Wednesday, April 18, 2007

The Little Things

“Research is what I'm doing when I don't know what I'm doing.” - Werner von Braun

I got tons of feedback on the first part of my novel I'm editing. It's frightening at what I missed (like a duplicate phrasing of something ... UGH). Yesterday, as I went through "Miles From You" on paper, I found duplicate words and some commas out of place. This from a document that I'd gone over a dozen times before submitting, and that my editor had gone over as well. Why is it that everything looks different on paper than it does on screen?

How do you edit -- do you print off your work or do you use the computer exclusively?

I admit to having a blast learning about the 40's when I wrote this story. Even yesterday I found a spot that didn't ring true -- my heroine starting her car. I vaguely remembered an old vehicle (called "The Beast") growing up that had a choke. So, I called my mom and asked, "Did cars in the forties have a choke?" And she answered, "Yes. And a start button."

A what?

Crikey.

It's the little things that'll trip you up, and one of the reasons I haven't written my 1953 story yet.

What about you? Do you like to write stories set in the past? Do you worry you'll miss something tiny in your research?

Do you like to read older stories? I like historicals set in the 1700-1800's on occasion. But, I discovered that I don't like stuff set much before then. I tried reading a book set sometime around 1000 AD (can I still call it "AD"?) and hated it. Tried several times to read books from around then, didn't like it at all.

So... have you entered my contest yet?

Edited to add:

I have to admit to feeling like I should have said something about the shootings at Virginia Tech in my blog yesterday, but didn't want to talk about it. Rest assured, I know it happened and I'm sick. It got me to thinking about the fact that my DD was born only a couple days after Columbine, and the newspaper front page I saved for her is all about that -- not the way I'd like to commemorate her birth, but there it is. What happened at Virgina Tech was a terrible tragedy, it's awful, and that's all I'll say about it.

7 comments:

Ceri said...

Hey, if you have any questions about old cars like that, especially 40's and probably early 50's ask me. My dad is in the biz. Though his expertise is the hood ornaments (he literally wrote a book on them) he's restored several cars, and for my entire life has set up his business at antique car flea markets all over the country. Even at the age of 75 he still sets up at several a year. I bet he can answer any question you might have. (I definitely owe you!)

When my oldest was born we just went to war the first time against Saddam. My heart goes out to the students and their families from VT.

gprfxd-green pickles reak from eXtreme dirt (sorry, I cheated a little)

Judy said...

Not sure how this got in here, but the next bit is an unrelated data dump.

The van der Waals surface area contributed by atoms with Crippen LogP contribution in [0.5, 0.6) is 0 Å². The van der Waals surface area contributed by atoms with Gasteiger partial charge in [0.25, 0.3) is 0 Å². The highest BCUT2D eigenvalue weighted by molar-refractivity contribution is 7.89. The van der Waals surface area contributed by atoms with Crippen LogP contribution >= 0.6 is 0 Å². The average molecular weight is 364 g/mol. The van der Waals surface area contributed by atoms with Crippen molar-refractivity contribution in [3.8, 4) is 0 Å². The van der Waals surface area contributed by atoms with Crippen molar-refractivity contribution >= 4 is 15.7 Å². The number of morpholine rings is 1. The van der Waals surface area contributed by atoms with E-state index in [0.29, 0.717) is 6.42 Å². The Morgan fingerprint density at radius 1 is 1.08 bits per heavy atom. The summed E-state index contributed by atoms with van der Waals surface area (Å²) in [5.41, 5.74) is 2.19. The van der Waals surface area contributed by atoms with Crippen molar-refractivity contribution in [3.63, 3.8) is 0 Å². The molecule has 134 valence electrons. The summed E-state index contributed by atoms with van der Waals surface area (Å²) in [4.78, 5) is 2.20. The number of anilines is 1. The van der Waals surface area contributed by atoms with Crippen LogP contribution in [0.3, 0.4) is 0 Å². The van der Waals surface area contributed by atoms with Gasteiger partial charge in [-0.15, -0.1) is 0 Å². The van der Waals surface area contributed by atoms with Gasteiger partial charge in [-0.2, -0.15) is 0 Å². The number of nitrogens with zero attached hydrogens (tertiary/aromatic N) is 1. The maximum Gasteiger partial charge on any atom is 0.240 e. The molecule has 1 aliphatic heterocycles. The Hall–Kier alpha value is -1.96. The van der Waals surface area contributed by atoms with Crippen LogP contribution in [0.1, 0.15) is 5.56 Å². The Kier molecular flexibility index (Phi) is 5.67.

I like historical stuff... some of my favorites are in the medieval times: Candace Robb (stories about Owen Archer), Caroline Roe (set in medieval Spain), Ellis Peters (Brother Cadfael). Medieval, though, is about as early as I've gone.

Melissa said...

I initially edit on the screen, but then print out when it's time to revise. I usually don't find all the things until I read it outloud on paper. And even then I miss stuff that I'll pick up in copyedits. Your eyes don't always read what's right in front of you, but what they think they see!

Tori Lennox said...

I edit better with hard copy.

I've had characters in the past say things that are very modern sayings. Like somebody in the mid-1800s telling somebody they sounded like a broken record. *g*

Charity said...

Print, print, I always print hard copies.

I do look for unintentional repeated words, but I think this is a mania for some writers out there *cough*RWA contest judges*cough*.

Coffee should almost always be coffee and not “a mug of steaming brown liquid.” Seriously, if someone offers you that, are you drinking it? I’m not.

M&Ms should almost always be M&M and not “multi-colored bits of chocolate candy.”

And I feel safe in saying that a banana should always be a banana and never a “yellow, elongated fruit.”

Thus endeth the rant. ;-)

Marianne Arkins said...

Sounds like printing your pages is the big winner!

And Charity, thanks for the laugh!! It was wonderful... and, incidentally, you're right! Unfortunately, my words were things like "hand" and "think" and "pivot"... oh, bother.

Shauna said...

Charity, thanks for the laughs! I'll stick to my coffee...or cappuccino, latte, mocha etc. :-)

Marianne, my first child was born during the 2002 Olympics. I'm from the country north of you and that year both the men's and women's hockey teams took home gold! Yeah! In fact, my husband left during some of my labour to watch the game! LOL!